Mrs. Donald Ogden Stewart, wife of the writer, was not strong enough for an evening party, so Donald and Clark and Jock Whitney threw an evening party for her in the daytime. Hollywood arrived for luncheon at the Stewart homestead in full evening dress. Practically all of the guests had assembled when gongs sounded, an ambulance backed up to the front door, and a beautiful lady in startling white and ostrich-plume hat was carried in on a stretcher. It was Carole.

Now, Gable had seen Carole before. They had played together in "No Man of Her Own." But that was when they were both married and working hard at it. Now Clark was separated from Rhea, Carole divorced from Bill. All afternoon they were inseparable. They have been ever since.

Will it last?

With Carole, yes. Whatever she may been before, there is no doubt about her being in love at last.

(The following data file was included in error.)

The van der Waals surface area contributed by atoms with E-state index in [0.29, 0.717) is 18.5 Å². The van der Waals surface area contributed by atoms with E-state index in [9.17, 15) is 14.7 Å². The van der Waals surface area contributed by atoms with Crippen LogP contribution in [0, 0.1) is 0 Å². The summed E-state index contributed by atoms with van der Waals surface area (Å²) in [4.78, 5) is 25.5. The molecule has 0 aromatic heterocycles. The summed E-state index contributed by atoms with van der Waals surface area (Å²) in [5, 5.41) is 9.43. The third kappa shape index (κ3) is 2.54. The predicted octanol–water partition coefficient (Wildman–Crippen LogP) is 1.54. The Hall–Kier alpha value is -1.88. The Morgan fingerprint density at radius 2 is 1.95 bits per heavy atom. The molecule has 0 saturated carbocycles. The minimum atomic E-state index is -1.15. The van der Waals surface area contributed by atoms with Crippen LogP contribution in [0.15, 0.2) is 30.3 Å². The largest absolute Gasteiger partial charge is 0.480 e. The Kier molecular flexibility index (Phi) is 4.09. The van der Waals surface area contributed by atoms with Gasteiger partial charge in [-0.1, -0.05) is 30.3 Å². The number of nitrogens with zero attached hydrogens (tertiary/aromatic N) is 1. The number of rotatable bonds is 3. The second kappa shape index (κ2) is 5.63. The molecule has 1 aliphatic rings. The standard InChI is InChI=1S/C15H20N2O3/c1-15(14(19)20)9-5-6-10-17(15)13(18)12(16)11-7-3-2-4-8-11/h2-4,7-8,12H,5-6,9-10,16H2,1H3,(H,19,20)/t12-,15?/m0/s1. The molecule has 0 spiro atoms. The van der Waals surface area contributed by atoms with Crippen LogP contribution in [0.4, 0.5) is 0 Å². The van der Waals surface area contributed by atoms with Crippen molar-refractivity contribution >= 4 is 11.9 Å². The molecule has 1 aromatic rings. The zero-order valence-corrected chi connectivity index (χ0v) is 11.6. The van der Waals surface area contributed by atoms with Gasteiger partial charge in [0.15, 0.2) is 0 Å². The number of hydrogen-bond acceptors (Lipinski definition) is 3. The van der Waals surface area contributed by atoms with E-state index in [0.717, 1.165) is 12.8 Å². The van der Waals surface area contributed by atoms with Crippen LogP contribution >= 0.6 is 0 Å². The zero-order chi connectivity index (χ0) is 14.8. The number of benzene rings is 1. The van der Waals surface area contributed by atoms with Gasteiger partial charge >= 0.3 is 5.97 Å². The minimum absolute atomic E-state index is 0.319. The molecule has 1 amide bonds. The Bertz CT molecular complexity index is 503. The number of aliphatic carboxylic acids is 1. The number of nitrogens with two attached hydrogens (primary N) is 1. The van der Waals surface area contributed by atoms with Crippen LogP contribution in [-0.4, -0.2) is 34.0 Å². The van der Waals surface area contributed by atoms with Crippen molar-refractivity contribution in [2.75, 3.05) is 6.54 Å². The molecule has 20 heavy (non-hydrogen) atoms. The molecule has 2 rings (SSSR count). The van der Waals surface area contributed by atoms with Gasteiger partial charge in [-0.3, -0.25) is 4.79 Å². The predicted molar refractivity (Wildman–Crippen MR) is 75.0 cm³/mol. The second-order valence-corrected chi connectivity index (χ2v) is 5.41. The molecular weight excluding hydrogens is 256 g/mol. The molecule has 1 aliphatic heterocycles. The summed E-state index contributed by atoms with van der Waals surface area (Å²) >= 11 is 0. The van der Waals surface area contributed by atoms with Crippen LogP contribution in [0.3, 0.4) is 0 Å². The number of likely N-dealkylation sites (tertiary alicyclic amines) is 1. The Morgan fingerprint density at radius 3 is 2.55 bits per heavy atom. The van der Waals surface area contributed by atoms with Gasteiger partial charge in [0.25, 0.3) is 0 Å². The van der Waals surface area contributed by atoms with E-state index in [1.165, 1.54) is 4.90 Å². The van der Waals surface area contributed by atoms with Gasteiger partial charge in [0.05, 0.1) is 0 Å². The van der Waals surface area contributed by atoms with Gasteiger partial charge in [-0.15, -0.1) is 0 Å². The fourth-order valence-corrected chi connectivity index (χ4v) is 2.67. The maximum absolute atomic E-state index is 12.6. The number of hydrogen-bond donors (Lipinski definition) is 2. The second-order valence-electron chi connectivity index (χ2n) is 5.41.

There was a little flurry when Carole and her delightful ex went to Universal to play in "My Man Godfrey." Jean Harlow, who had moved into the blonde vacancy in Bill’s life, was said to be not a bit keen about it. How Clark felt, nobody knows.

But after it was all over Bill went back to Jean, and Carole -- well, it can’t be said that she had really left Clark, but she is certainly with him now.

Whether she will be with him a year from now, five years from now, depends largely on whether she is willing to fit into his life.

I know Clark Gable. He won’t keep up this social whirl long. And now he is running around with the partyingest girl in the cinema capital.

Bill Powell followed the Lombard pace for two years.

How long will Gable follow it?

Will he follow it to the altar?


_________________________________________

Some thoughts on this article, after noting that the picture directly above features the men labeled Carole's first five Hollywood lovers (William Powell, Gary Cooper, George Raft, Gene Raymond -- who I have never heard romantically aligned with Lombard -- and Russ Columbo):